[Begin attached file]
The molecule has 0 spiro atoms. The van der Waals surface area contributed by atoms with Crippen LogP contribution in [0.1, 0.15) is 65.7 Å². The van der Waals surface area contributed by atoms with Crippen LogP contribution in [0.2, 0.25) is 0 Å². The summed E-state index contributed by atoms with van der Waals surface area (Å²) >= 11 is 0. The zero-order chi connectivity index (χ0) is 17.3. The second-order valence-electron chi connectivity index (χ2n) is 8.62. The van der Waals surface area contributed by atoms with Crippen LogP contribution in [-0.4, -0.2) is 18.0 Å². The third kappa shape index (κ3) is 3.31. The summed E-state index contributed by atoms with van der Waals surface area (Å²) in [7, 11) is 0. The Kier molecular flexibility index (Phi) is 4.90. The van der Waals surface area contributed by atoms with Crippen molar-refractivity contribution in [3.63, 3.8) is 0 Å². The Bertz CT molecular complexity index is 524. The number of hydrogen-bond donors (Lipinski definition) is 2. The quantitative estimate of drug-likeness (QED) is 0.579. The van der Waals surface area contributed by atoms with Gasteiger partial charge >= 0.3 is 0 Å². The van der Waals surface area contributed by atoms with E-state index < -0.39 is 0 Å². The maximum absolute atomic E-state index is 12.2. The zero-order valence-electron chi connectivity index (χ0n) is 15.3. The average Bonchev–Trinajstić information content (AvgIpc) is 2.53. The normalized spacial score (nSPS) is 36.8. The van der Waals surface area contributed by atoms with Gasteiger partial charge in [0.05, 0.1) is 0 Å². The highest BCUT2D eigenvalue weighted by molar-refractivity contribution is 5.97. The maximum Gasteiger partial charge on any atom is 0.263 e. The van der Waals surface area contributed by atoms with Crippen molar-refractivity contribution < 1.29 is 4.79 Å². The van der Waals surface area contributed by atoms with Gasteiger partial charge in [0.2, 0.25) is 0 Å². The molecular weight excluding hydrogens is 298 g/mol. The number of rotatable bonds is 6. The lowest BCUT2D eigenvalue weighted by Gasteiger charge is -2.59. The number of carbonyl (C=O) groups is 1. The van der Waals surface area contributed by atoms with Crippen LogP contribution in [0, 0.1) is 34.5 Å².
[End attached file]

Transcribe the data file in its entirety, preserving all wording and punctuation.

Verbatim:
The molecule has 0 spiro atoms. The van der Waals surface area contributed by atoms with Crippen LogP contribution in [0.1, 0.15) is 65.7 Å². The van der Waals surface area contributed by atoms with Crippen LogP contribution in [0.2, 0.25) is 0 Å². The summed E-state index contributed by atoms with van der Waals surface area (Å²) >= 11 is 0. The zero-order chi connectivity index (χ0) is 17.3. The second-order valence-electron chi connectivity index (χ2n) is 8.62. The van der Waals surface area contributed by atoms with Crippen LogP contribution in [-0.4, -0.2) is 18.0 Å². The third kappa shape index (κ3) is 3.31. The summed E-state index contributed by atoms with van der Waals surface area (Å²) in [7, 11) is 0. The Kier molecular flexibility index (Phi) is 4.90. The van der Waals surface area contributed by atoms with Crippen molar-refractivity contribution in [3.63, 3.8) is 0 Å². The Bertz CT molecular complexity index is 524. The number of hydrogen-bond donors (Lipinski definition) is 2. The quantitative estimate of drug-likeness (QED) is 0.579. The van der Waals surface area contributed by atoms with Gasteiger partial charge >= 0.3 is 0 Å². The van der Waals surface area contributed by atoms with E-state index < -0.39 is 0 Å². The maximum absolute atomic E-state index is 12.2. The zero-order valence-electron chi connectivity index (χ0n) is 15.3. The average Bonchev–Trinajstić information content (AvgIpc) is 2.53. The normalized spacial score (nSPS) is 36.8. The van der Waals surface area contributed by atoms with Gasteiger partial charge in [0.05, 0.1) is 0 Å². The highest BCUT2D eigenvalue weighted by molar-refractivity contribution is 5.97. The maximum Gasteiger partial charge on any atom is 0.263 e. The van der Waals surface area contributed by atoms with Crippen molar-refractivity contribution < 1.29 is 4.79 Å². The van der Waals surface area contributed by atoms with Gasteiger partial charge in [0.2, 0.25) is 0 Å². The molecular weight excluding hydrogens is 298 g/mol. The number of rotatable bonds is 6. The lowest BCUT2D eigenvalue weighted by Gasteiger charge is -2.59. The number of carbonyl (C=O) groups is 1. The van der Waals surface area contributed by atoms with Crippen LogP contribution in [0, 0.1) is 34.5 Å².